Cubs Dropped From Foul Ball Suit, If Only Temporarily

As we previously reported, a Cubs fan was struck in the face by a foul ball during an August 2017 game at Wrigley Field, where he brought his children to watch from the first base line. The injury left John “Jay” Loos blind in one eye and his other eye vulnerable to the same. He filed suit against both the MLB and the Cubs in October, alleging negligence by both parties, specifically, for failing to install a net which would have otherwise shielded him from the stray ball.

On March 7, 2018, finding that Loos did not assert a sufficient cause of action, the court dismissed the claim against the Cubs, leaving the MLB as the only remaining defendant. The complaint was inadequate in that it failed to demonstrate that the team was “reckless.” Not all is lost, however, as the order allows Loos until April 6, 2018 to amend his complaint against the team and move forward again with both defendants. To withstand dismissal, the new complaint should allege that the Cubs acted “willfully and wantonly,” rather than “recklessly,” in its conduct leading to Loos’ injuries.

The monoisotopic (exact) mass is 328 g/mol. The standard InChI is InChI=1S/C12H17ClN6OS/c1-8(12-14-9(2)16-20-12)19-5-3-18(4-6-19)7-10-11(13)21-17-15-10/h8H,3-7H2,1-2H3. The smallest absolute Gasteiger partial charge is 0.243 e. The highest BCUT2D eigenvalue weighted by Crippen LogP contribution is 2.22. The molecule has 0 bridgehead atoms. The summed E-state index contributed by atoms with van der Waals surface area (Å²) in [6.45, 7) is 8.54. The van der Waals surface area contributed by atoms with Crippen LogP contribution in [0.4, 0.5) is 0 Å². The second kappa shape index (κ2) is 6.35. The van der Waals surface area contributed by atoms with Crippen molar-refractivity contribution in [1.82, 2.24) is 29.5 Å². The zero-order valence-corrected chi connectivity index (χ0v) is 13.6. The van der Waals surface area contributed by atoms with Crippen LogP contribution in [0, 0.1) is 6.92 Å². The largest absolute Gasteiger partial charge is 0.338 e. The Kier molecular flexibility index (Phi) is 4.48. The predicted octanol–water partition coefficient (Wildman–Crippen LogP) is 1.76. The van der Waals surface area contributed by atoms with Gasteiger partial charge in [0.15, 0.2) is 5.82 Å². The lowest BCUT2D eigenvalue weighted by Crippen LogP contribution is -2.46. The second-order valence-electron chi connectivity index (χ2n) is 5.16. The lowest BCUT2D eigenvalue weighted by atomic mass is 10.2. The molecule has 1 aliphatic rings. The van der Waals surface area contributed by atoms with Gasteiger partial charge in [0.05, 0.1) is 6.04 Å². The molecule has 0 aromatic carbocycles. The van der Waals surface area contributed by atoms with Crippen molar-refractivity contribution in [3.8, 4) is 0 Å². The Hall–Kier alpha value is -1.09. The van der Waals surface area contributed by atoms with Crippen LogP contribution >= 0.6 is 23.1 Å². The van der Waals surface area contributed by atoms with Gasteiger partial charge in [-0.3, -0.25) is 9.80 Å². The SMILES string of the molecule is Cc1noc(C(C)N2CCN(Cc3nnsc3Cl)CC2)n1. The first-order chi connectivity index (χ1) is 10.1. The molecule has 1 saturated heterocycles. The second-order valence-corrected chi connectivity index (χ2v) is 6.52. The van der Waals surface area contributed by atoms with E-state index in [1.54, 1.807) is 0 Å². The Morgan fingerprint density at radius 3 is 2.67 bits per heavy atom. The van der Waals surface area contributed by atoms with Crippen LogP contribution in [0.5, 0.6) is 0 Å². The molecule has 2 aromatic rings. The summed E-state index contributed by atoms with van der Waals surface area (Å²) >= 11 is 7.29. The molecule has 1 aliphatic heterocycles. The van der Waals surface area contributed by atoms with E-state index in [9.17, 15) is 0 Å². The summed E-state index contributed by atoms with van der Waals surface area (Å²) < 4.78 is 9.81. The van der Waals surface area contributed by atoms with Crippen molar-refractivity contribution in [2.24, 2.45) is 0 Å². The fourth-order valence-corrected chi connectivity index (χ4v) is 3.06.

Illinois has laws in place to address these sorts of issues – the “baseball rule” being particularly relevant in this case. The law protects stadium owners from liability for these types of injuries where ample seating is provided behind protective nets. Prior to the court’s most recent order, the Cubs and MLB both looked to the rule as a defense in the action, alleging that Loos chose to sit in an unprotected area within the stadium. Loos urged, “I had no idea that you were subjected to such missiles,” and that even with a mitt in hand, “you wouldn’t have been able to react in time.” The MLB has until April 6 to respond to the allegations, at which point, the Cubs may very well be a named defendant again. Neither the Cubs nor the MLB have released comments.

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